On a visit to a boat builder in China, there were two 8XLBs sitting on pallets under tarps waiting to be installed in a commercial inland water way ship that was being refurbished. The engines were huge, yet beautiful and a work of art. Can't really say that for modern engines I have seen.

Later,
Dan
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Old 04-23-2022, 01:13 PM   #94
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Friend collects steam and very early oil powered farm equipment. Mobile and stationary. Brass, some bronze and even the iron is engraved in places. Wheels of most are solid and taller than I could ever dunk. All of his stuff still works. Most well over a century old. Stuff from 1922 is modern to him and rarely worth collecting.
Yes a different era. Gearheads are disappearing. Still glad Lucas prince of darkness is a memory.
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Old 04-23-2022, 02:23 PM   #95
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Hippocampus. I remember as a youngster having to start the horizontal diesel, it had a darned great flywheels each side and you started it by opening the decompressor (no handles),turning the flywheel until you got enough speed up, then you shut the decompressor and she fired. She drove an overhead system of pulleys for different machinery.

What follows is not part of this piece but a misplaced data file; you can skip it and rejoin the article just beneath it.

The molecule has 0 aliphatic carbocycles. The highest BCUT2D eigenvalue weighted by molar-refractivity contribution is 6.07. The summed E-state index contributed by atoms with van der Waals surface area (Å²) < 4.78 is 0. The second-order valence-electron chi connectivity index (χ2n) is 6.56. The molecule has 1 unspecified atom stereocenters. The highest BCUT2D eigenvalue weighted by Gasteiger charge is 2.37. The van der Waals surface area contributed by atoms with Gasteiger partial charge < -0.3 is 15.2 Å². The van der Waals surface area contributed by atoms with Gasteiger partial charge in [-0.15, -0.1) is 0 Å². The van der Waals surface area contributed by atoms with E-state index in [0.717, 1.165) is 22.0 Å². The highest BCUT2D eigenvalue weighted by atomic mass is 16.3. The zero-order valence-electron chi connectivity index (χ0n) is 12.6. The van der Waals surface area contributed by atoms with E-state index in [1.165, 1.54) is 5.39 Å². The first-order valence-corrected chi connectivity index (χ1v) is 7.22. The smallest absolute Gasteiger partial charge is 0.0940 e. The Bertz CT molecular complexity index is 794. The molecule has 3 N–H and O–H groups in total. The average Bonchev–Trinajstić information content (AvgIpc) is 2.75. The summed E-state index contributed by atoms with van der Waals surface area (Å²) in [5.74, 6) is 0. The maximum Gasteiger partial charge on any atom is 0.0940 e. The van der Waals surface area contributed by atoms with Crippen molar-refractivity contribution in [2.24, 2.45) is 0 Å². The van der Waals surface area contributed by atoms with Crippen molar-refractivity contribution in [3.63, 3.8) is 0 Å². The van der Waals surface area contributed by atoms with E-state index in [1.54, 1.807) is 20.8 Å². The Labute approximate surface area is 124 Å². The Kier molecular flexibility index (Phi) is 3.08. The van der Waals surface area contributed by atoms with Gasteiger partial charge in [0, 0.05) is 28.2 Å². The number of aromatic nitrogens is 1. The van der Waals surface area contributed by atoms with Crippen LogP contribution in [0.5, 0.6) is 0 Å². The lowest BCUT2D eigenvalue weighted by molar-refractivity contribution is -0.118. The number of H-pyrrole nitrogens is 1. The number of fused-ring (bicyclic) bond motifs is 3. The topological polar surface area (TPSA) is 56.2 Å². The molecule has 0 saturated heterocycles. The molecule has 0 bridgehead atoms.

Slowgoesit, we're searching through old paper invoices to see if we can find the part number for the modified water pump for your Gardner, I'll let you know if I find it.
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Old 04-23-2022, 04:26 PM   #96
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Still glad Lucas prince of darkness is a memory.
Q: Why do the Brits drink warm beer?
A: Because Lucas also made refrigerators.

I still own a 1963 Triumph Bonneville motorcycle I purchased in 1979. Not a memory.

Peter
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Old 04-23-2022, 09:55 PM   #97
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Q: Why do the Brits drink warm beer?
A: Because Lucas also made refrigerators.

I still own a 1963 Triumph Bonneville motorcycle I purchased in 1979. Not a memory.

Peter
Yeah being new to the diesel world it's funny how different the discussion is around old gassers. While there's still emotional attachment to the antiques nobody's asking questions about whether they're more or less reliable or fuel efficient! Having futzed around with motorcycle carburetors for hours and hours in sometimes dubious roadside or trailside locations I'm fine with EFI! Of course diesels always had fuel injection & no ignition so I understand mourning that lost simplicity & inherent reliability.
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Old 04-23-2022, 10:56 PM   #98